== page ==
My seven year old came up to me today and asked, in the straight, intent way he generally springs such surprises, "Is our life God's dream?"
It was a penny dropping in the slot moment for me because that is what I've low-key been realising all my life. Think back to the events of your life and you can discern an underlying phantasmagorical quality to it all - "like twinkling stars, figments seen with an eye disease, the flickering light of a butter lamp, magical illusions, dew, bubbles, dreams, lightning, and clouds." This whole life a blip, a gift, a coin flip.
I feel this especially whenever I visit the side of town I grew up in during my teenage years. I see the landmarks around the roads I travelled that used to be my playground. I see the house in the woods, the lake nearby, reached by a winding road by the side of a deep gorge - and I have the whimsical fancy that if I were to go down there and slip through the door as of yore, perhaps I would find them all just as they were then - mother, father, brother, sister.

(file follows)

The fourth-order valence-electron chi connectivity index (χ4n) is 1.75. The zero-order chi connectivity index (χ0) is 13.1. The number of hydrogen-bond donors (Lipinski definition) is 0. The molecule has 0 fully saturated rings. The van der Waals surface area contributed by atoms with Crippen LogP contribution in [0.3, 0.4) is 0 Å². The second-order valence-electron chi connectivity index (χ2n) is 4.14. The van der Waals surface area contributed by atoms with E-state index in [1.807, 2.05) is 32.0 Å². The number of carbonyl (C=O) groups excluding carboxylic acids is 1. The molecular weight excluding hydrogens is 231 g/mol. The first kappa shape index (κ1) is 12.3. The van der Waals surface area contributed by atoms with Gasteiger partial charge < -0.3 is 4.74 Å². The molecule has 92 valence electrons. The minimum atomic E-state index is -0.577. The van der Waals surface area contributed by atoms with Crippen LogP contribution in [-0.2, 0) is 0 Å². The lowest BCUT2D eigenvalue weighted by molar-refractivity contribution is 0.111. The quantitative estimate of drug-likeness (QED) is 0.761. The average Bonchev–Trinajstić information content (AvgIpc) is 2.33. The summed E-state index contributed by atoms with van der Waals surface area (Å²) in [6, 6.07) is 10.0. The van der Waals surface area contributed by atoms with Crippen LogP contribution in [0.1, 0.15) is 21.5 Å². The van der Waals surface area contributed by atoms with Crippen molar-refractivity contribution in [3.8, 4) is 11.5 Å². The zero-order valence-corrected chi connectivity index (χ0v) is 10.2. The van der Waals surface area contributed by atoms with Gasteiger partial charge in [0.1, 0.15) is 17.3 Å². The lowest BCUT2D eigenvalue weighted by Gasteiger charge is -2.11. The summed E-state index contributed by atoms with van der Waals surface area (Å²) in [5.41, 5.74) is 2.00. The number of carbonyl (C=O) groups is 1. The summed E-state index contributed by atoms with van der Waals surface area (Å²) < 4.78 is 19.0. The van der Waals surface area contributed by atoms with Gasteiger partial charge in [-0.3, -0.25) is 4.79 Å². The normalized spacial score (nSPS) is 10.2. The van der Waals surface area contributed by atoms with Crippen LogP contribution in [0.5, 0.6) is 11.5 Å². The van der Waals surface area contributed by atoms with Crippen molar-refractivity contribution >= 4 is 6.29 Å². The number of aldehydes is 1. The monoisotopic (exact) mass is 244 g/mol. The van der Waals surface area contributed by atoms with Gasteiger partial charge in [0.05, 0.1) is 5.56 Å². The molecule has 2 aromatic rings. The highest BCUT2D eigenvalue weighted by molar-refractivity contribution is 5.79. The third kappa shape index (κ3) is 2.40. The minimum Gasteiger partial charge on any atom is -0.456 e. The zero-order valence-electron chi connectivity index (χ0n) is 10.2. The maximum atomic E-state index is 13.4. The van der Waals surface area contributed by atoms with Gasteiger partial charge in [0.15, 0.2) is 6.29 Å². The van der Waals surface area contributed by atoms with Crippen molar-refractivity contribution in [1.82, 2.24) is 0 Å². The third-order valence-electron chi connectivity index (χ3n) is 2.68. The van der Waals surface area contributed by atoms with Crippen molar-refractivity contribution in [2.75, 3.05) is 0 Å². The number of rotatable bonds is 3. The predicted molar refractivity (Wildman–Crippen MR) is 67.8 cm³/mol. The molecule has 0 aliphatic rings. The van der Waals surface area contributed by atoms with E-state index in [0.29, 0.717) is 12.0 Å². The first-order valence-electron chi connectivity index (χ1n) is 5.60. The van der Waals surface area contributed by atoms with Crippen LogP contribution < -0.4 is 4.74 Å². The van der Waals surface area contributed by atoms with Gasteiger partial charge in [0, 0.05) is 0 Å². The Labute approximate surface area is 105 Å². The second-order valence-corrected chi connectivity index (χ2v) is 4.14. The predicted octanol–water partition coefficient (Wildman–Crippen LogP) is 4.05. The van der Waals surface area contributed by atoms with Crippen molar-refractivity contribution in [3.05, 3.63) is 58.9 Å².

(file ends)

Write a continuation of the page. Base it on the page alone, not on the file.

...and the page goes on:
Scenes and experiences that we lived through - nothing but the shape of a memory now. A dream. The only unchanging factor is the part of us that watches everything come and go in profound awareness. When we attach to certain parts of the kaleidoscopic dream, there is nostalgia, suffering, loss. But when we identify with the simple awareness that has always held, allowed and witnessed everything, and always will, there's comfort in knowing that no matter what comes and goes, we'll still be in here, watching. There's also unbearable poignancy in the realisation that there's nothing here to have and to hold, but only to feel and to be, and to love and to serve, as whatever unfolds in life passes for an exquisite moment over our horizon.